#77 Dutch Bros

Founded in 1992, Dutch Bros is a coffee chain started by two brothers that grew up working on a dairy farm. 

What started as pushcarts around town, is 300 locations strong in the Western United States today. 

When I moved to Oregon, it was no surprise that Dutch Bros is more than just a place to get your morning Java. It’s an institution of the highest magnitude, with a cult-like following that rivals the Church of England. 

During one of my morning rendezvous visits to this caffeinated shrine, I talked to the morning barista. 

She was a second-year sophomore at a community college.

I asked her, “What are you studying?” 

She said, and without hesitation, “General studies, but I will work at Dutch Bros as an Operations Manager once I am done this year.”

“What is it about Dutch Bros that excites you?” I asked. 

“The Founders and the company. Dutch Bros is more than just coffee. I’ve been instructed, that if someone is having a bad day, to give them a free coffee. They don’t measure their success by money, yet they make it.” 

This was incredibly powerful for me to hear. It made me think about why I come to Dutch Bros. 

Although the coffee seeps into your bloodstream faster than Usain Bolt and has the power to make you free solo the Effiel tower, the patrons at Dutch Bros are kind. 

The buck really stops there.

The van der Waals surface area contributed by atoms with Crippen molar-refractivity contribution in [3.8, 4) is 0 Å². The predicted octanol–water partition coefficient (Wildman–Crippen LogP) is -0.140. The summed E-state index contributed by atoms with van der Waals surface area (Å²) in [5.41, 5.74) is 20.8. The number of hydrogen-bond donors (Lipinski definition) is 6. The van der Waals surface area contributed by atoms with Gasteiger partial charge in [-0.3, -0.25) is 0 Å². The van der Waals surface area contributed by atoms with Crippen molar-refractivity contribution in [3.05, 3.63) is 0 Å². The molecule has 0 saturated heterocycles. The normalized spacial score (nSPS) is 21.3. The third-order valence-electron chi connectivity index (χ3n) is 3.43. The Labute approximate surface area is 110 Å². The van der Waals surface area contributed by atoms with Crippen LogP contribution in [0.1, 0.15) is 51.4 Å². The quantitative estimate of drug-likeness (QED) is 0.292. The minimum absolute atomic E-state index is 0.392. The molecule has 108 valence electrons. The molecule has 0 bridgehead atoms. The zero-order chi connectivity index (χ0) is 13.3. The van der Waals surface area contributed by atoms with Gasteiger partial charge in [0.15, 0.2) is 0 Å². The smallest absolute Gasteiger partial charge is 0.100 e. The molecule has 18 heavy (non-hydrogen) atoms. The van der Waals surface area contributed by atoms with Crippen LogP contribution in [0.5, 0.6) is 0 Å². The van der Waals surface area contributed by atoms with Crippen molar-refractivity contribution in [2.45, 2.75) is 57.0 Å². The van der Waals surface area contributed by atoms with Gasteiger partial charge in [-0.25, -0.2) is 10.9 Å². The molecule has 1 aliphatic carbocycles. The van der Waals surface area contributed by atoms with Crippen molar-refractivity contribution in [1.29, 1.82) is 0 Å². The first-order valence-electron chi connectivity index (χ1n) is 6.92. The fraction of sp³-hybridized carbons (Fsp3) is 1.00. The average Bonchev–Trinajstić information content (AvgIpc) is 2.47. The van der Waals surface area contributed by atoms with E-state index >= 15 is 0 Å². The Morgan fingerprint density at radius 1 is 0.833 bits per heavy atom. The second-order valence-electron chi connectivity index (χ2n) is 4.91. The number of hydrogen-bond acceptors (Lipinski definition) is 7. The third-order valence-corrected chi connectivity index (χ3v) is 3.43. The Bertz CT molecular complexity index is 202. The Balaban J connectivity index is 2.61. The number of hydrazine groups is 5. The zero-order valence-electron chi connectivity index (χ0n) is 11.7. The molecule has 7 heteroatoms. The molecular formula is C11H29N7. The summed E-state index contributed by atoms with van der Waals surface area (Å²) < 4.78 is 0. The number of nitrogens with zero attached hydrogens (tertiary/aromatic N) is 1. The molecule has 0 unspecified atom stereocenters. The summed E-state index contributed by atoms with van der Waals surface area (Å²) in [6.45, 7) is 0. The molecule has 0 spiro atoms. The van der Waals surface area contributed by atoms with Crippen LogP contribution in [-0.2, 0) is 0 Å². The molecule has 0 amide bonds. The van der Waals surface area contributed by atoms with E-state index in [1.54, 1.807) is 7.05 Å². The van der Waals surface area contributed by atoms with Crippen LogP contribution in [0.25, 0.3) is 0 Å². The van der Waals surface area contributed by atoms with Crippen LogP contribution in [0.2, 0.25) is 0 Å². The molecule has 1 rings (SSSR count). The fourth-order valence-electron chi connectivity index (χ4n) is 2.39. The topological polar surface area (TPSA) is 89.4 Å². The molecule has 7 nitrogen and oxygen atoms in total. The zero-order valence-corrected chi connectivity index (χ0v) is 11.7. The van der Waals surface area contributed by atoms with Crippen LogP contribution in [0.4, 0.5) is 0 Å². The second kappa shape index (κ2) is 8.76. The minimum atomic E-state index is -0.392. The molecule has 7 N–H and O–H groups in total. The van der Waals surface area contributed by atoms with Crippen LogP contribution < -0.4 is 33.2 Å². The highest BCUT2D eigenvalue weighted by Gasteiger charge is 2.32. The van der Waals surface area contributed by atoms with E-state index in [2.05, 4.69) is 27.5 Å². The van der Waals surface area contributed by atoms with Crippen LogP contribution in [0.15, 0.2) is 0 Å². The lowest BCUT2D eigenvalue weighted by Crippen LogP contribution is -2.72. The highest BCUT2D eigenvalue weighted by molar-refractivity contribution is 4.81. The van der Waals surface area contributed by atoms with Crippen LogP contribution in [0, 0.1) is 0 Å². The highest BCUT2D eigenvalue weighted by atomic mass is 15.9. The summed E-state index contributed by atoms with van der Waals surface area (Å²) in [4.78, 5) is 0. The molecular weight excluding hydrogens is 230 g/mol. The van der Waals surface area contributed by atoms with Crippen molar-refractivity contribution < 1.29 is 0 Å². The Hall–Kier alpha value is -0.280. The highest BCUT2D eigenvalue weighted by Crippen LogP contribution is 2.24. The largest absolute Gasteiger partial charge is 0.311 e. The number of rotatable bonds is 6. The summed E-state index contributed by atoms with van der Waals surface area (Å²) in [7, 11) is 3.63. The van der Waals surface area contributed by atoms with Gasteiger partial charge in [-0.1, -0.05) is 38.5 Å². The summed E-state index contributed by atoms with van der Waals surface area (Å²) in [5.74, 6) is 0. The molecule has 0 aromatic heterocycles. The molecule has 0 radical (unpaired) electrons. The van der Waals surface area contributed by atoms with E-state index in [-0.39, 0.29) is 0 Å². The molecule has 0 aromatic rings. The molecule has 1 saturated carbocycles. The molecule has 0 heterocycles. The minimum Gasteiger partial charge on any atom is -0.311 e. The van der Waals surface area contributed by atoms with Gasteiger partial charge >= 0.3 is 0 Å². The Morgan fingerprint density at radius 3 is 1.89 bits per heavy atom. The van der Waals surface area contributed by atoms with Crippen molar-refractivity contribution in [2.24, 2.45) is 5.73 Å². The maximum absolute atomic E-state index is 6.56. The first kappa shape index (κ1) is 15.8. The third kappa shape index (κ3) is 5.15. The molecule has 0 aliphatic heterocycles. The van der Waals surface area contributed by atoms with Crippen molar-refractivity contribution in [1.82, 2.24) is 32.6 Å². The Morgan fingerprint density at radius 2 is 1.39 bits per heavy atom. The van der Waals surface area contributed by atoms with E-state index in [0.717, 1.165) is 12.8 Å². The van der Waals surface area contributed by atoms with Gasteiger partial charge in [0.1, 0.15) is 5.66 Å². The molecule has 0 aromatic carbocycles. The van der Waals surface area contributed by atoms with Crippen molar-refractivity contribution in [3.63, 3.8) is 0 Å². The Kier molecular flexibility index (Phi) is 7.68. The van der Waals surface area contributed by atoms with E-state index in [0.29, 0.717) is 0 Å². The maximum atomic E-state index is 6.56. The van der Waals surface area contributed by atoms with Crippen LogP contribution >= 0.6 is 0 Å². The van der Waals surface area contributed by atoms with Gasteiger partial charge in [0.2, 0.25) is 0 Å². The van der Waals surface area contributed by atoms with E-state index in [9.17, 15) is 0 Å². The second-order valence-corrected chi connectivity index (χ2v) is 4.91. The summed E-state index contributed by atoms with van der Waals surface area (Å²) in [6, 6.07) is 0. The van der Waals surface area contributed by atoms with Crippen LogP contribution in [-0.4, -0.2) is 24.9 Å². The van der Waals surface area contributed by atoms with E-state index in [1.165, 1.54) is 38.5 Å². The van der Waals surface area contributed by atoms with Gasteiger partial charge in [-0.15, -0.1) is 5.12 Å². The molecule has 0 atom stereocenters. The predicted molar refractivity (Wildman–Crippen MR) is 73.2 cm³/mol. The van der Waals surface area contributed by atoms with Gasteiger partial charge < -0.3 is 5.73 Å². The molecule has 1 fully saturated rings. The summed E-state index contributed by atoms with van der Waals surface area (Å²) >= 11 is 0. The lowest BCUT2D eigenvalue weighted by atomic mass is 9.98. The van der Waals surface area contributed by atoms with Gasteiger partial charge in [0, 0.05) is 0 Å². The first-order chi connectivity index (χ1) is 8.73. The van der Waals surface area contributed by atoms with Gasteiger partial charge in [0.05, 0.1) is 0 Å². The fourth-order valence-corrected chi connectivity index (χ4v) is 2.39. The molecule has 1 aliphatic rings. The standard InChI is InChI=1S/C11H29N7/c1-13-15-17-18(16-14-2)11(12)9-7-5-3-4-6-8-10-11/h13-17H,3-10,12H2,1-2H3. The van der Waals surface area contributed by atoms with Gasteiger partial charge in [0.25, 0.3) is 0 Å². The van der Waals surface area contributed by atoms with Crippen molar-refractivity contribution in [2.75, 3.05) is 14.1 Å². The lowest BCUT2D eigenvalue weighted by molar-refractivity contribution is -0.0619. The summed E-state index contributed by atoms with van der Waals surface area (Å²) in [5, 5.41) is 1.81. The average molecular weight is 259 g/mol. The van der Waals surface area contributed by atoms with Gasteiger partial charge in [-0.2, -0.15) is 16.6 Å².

Whether in business, or our personal lives, we will forget many things, but we will remember how someone or something made us feel. 

I take this philosophy everywhere I go. 

Whether it’s a phone call to a disappointed customer or interacting with the clerk who has a checkout line longer than the Nile, being kind, isn’t just nice. 

It’s acknowledging that we are human. We are connected.

It’s realizing that we are on this tiny planet, and trying to make it another day. 


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With Love,

#75 Tuna Skin

Photo by Jakub Kapusnak on Unsplash

About 40 miles South of Tokyo, Japan you’ll find the small fishing village of Misaki. 

There, the Misaki Tuna Center is where neighboring chefs gather every morning at 7 am to get their hands on the prized Maguro, or Bluefin Tuna. 

Master Chef and Artist, Yoshio “Oyaji” Yamada owns a restaurant called Kurobatei.

Like many of the chefs, he’s eager to get the best tuna he can for his customers.

However, unlike many of the chefs in the area, Oyaji utilizes every part of the fish and is able to perform alchemy on the lessor and oftentimes, neglected cuts. 

In particular, he’s able to take the inedible tendons of the fish and make them into deep-fried morsels of heaven. 

He takes the bloodline of the fish, which would make other chefs shutter to even think about cooking, and makes it taste like thin pieces of delicate beef tenderloin. 

He’ll use the skin, and mix it with strawberries to make a sorbet that not only tastes good, but because of the rich collagen, actually has properties to make you look healthier. 

The restaurant’s most prized dish is grilled tuna head.